900,000 Chutes & Ladders per hour

Every Thursday at work, during our lunch hour, several of us get together to play board games. We play a different game each week, and aside from a few tries at new games, we tend to rotate through the same three or four games each week. In an attempt to add a little variety, we discussed some alternative new games a few days ago.

Someone mentioned she could bring in Candyland, and of course because of the skill level involved in playing (zero, actually), this was vetoed with a chuckle. Talk went to other similar games, such as Chutes and Ladders, in which the player is just along for the ride. You roll the dice, you move, you have no decision-making power. The game is entirely deterministic except for the dice rolls.

The game is entirely deterministic except for the dice rolls… it could be played by robots. Or computers. Instead of actually playing the game, a perfect computer simulation could be made to play the game for us. The computer can play a lot faster than we could. In fact, it could probably play the game a few million times over lunch in a simulation.

This weekend, I made just such a simulation. I did not do Candyland, as I do not remember the rules terribly well, but I did Chutes and Ladders. Between my memory and Wikipedia, I believe I captured all of the rules. It only took about 20-30 minutes and is implemented entirely in JavaScript. This is partly for its ubiquity and partly because I was thinking I could later add in a graphic element (for instance, using Scriptaculous) showing the moves. (It currently keeps a model of the board in memory, but displays moves as a rolling text list of items such as “Brian rolled a 5 and moves to square 20.”) A friend today even mentioned it would be interesting to generate a heat-map of the squares to see which ones are traversed the most and least.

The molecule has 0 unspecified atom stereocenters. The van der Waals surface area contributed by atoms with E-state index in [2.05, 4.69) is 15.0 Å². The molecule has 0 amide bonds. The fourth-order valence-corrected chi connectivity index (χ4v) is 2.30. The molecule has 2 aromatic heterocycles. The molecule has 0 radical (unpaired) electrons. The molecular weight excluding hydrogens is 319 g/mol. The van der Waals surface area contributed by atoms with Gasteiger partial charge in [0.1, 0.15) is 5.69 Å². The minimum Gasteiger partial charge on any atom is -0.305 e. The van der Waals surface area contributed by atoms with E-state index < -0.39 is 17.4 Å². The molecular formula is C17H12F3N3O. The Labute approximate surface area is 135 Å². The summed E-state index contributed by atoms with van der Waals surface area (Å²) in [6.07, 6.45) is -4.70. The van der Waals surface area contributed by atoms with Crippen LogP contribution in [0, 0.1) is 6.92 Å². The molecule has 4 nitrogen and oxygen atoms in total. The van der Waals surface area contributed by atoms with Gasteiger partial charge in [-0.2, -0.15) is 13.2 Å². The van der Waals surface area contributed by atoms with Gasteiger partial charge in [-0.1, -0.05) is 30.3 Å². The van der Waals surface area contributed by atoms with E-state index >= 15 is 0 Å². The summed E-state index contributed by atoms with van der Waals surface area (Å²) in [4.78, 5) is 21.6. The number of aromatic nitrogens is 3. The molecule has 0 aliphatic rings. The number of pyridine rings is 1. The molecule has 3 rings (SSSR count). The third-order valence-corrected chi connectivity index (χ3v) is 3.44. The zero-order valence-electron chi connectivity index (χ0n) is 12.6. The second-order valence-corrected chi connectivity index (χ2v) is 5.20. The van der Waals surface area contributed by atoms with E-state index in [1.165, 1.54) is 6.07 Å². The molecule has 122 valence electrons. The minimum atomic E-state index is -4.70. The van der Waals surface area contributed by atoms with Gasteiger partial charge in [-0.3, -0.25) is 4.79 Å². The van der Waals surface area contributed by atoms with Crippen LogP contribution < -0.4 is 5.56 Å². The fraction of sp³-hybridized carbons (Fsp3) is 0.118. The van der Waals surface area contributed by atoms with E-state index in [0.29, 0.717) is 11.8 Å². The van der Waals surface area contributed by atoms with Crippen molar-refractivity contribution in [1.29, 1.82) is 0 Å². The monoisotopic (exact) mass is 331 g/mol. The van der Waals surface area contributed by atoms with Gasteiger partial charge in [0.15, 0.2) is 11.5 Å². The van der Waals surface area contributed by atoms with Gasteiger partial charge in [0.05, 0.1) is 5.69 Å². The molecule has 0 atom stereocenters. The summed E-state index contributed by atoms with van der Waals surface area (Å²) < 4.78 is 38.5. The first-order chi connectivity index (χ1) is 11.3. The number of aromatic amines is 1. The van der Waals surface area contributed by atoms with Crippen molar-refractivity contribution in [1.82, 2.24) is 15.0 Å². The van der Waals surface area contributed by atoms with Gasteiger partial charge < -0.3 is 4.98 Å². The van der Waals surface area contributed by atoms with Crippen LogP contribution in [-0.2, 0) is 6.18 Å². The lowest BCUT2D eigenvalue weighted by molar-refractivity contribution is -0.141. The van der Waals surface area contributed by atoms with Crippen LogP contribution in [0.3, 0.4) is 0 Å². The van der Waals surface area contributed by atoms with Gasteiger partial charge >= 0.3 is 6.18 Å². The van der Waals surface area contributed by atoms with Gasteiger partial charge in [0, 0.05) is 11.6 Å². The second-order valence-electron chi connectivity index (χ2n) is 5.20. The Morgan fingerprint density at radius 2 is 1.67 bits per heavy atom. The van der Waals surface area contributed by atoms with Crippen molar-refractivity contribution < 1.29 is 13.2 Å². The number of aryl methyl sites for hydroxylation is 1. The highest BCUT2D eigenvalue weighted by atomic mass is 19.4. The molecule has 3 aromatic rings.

cnl-screenshot
(screenshot)

My Chutes and Ladders Simulater can be found at https://netninja.com/fun/cnl/, with the interesting code itself in cnl.js. On my machine (Firefox, on a 1.6GHz dual core Mac), it can play 1,000 games in about 4 seconds. This calculates out to 900,000 games in an hour. Obviously, I could get more speed out of it with an implementation in C, but I figured it wouldn’t be as fun and interactive to the internet as a whole than an interactive web page.

Posted in: Code Dear Diary Games Work

4 thoughts on “900,000 Chutes & Ladders per hour”

    1. At the other end of the spectrum, the iPhone 3G (not 3GS, which has a faster processor) can only get through about 300 in 10 seconds. It has a throttle that kills execution after 10 seconds of not returning from the button-press event.

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